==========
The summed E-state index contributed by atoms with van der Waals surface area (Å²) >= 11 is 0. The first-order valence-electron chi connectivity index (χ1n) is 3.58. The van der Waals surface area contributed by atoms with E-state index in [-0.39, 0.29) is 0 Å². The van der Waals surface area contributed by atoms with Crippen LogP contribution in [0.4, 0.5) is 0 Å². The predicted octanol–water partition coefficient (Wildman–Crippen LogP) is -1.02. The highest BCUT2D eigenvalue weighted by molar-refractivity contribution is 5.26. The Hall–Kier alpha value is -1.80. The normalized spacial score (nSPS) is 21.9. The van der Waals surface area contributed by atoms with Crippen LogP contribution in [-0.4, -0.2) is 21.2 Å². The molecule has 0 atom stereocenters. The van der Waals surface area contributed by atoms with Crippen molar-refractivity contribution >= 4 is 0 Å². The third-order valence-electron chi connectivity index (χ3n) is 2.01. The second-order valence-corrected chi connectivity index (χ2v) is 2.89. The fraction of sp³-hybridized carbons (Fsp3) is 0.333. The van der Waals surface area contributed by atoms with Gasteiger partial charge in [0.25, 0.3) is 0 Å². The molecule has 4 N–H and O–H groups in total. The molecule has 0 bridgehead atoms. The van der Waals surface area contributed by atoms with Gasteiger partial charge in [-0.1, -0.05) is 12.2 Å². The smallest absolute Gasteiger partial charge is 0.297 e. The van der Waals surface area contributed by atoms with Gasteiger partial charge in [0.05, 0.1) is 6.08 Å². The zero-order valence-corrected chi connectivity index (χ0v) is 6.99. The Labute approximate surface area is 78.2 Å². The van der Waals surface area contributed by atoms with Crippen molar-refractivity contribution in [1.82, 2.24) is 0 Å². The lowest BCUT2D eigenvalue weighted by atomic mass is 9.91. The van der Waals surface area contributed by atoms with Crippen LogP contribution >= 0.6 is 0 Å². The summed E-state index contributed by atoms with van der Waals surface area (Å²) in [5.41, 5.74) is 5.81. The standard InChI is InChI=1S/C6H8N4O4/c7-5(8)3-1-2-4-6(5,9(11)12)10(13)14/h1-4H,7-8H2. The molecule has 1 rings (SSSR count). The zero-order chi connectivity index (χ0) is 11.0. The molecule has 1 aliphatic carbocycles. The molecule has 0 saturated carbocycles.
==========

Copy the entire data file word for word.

The summed E-state index contributed by atoms with van der Waals surface area (Å²) >= 11 is 0. The first-order valence-electron chi connectivity index (χ1n) is 3.58. The van der Waals surface area contributed by atoms with E-state index in [-0.39, 0.29) is 0 Å². The van der Waals surface area contributed by atoms with Crippen LogP contribution in [0.4, 0.5) is 0 Å². The predicted octanol–water partition coefficient (Wildman–Crippen LogP) is -1.02. The highest BCUT2D eigenvalue weighted by molar-refractivity contribution is 5.26. The Hall–Kier alpha value is -1.80. The normalized spacial score (nSPS) is 21.9. The van der Waals surface area contributed by atoms with Crippen LogP contribution in [-0.4, -0.2) is 21.2 Å². The molecule has 0 atom stereocenters. The van der Waals surface area contributed by atoms with Crippen molar-refractivity contribution >= 4 is 0 Å². The third-order valence-electron chi connectivity index (χ3n) is 2.01. The second-order valence-corrected chi connectivity index (χ2v) is 2.89. The fraction of sp³-hybridized carbons (Fsp3) is 0.333. The van der Waals surface area contributed by atoms with Gasteiger partial charge in [0.25, 0.3) is 0 Å². The molecule has 4 N–H and O–H groups in total. The molecule has 0 bridgehead atoms. The van der Waals surface area contributed by atoms with Gasteiger partial charge in [-0.1, -0.05) is 12.2 Å². The smallest absolute Gasteiger partial charge is 0.297 e. The van der Waals surface area contributed by atoms with Gasteiger partial charge in [0.05, 0.1) is 6.08 Å². The zero-order valence-corrected chi connectivity index (χ0v) is 6.99. The Labute approximate surface area is 78.2 Å². The van der Waals surface area contributed by atoms with Crippen molar-refractivity contribution in [1.82, 2.24) is 0 Å². The lowest BCUT2D eigenvalue weighted by atomic mass is 9.91. The van der Waals surface area contributed by atoms with Crippen LogP contribution >= 0.6 is 0 Å². The summed E-state index contributed by atoms with van der Waals surface area (Å²) in [5.41, 5.74) is 5.81. The standard InChI is InChI=1S/C6H8N4O4/c7-5(8)3-1-2-4-6(5,9(11)12)10(13)14/h1-4H,7-8H2. The molecule has 1 rings (SSSR count). The zero-order chi connectivity index (χ0) is 11.0. The molecule has 1 aliphatic carbocycles. The molecule has 0 saturated carbocycles.